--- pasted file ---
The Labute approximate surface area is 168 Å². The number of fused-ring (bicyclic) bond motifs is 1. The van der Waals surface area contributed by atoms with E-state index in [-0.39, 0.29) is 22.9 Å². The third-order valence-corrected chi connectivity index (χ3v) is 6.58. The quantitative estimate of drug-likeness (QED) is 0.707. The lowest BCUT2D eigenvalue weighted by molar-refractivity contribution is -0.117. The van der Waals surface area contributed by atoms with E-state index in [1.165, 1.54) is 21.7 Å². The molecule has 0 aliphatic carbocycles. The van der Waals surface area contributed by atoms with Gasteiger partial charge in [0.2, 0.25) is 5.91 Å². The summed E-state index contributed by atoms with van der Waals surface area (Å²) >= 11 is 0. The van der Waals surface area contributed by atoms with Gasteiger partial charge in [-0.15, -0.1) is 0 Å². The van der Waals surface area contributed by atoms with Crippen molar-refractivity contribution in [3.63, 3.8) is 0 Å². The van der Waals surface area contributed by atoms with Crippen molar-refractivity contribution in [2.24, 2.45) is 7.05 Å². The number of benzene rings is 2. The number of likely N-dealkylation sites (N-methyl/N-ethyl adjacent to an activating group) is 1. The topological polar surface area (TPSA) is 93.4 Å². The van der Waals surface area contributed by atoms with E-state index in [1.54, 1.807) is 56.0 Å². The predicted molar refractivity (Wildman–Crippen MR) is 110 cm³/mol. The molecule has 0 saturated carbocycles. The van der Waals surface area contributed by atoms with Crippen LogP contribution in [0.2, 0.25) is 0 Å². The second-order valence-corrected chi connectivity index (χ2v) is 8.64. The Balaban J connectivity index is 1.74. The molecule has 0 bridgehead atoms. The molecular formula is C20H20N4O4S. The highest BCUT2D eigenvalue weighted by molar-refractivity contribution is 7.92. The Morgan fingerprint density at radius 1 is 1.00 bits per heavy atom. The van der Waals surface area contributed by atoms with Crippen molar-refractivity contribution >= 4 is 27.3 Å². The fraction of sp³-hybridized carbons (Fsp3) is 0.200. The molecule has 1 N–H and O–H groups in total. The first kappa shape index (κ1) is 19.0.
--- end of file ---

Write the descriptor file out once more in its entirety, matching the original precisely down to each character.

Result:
The Labute approximate surface area is 168 Å². The number of fused-ring (bicyclic) bond motifs is 1. The van der Waals surface area contributed by atoms with E-state index in [-0.39, 0.29) is 22.9 Å². The third-order valence-corrected chi connectivity index (χ3v) is 6.58. The quantitative estimate of drug-likeness (QED) is 0.707. The lowest BCUT2D eigenvalue weighted by molar-refractivity contribution is -0.117. The van der Waals surface area contributed by atoms with E-state index in [1.165, 1.54) is 21.7 Å². The molecule has 0 aliphatic carbocycles. The van der Waals surface area contributed by atoms with Gasteiger partial charge in [0.2, 0.25) is 5.91 Å². The summed E-state index contributed by atoms with van der Waals surface area (Å²) >= 11 is 0. The van der Waals surface area contributed by atoms with Gasteiger partial charge in [-0.15, -0.1) is 0 Å². The van der Waals surface area contributed by atoms with Crippen molar-refractivity contribution in [3.63, 3.8) is 0 Å². The van der Waals surface area contributed by atoms with Crippen molar-refractivity contribution in [2.24, 2.45) is 7.05 Å². The number of benzene rings is 2. The number of likely N-dealkylation sites (N-methyl/N-ethyl adjacent to an activating group) is 1. The topological polar surface area (TPSA) is 93.4 Å². The van der Waals surface area contributed by atoms with E-state index in [1.54, 1.807) is 56.0 Å². The predicted molar refractivity (Wildman–Crippen MR) is 110 cm³/mol. The molecule has 0 saturated carbocycles. The van der Waals surface area contributed by atoms with Crippen LogP contribution in [0.2, 0.25) is 0 Å². The second-order valence-corrected chi connectivity index (χ2v) is 8.64. The Balaban J connectivity index is 1.74. The molecule has 0 bridgehead atoms. The molecular formula is C20H20N4O4S. The highest BCUT2D eigenvalue weighted by molar-refractivity contribution is 7.92. The Morgan fingerprint density at radius 1 is 1.00 bits per heavy atom. The van der Waals surface area contributed by atoms with Crippen molar-refractivity contribution >= 4 is 27.3 Å². The fraction of sp³-hybridized carbons (Fsp3) is 0.200. The molecule has 1 N–H and O–H groups in total. The first kappa shape index (κ1) is 19.0.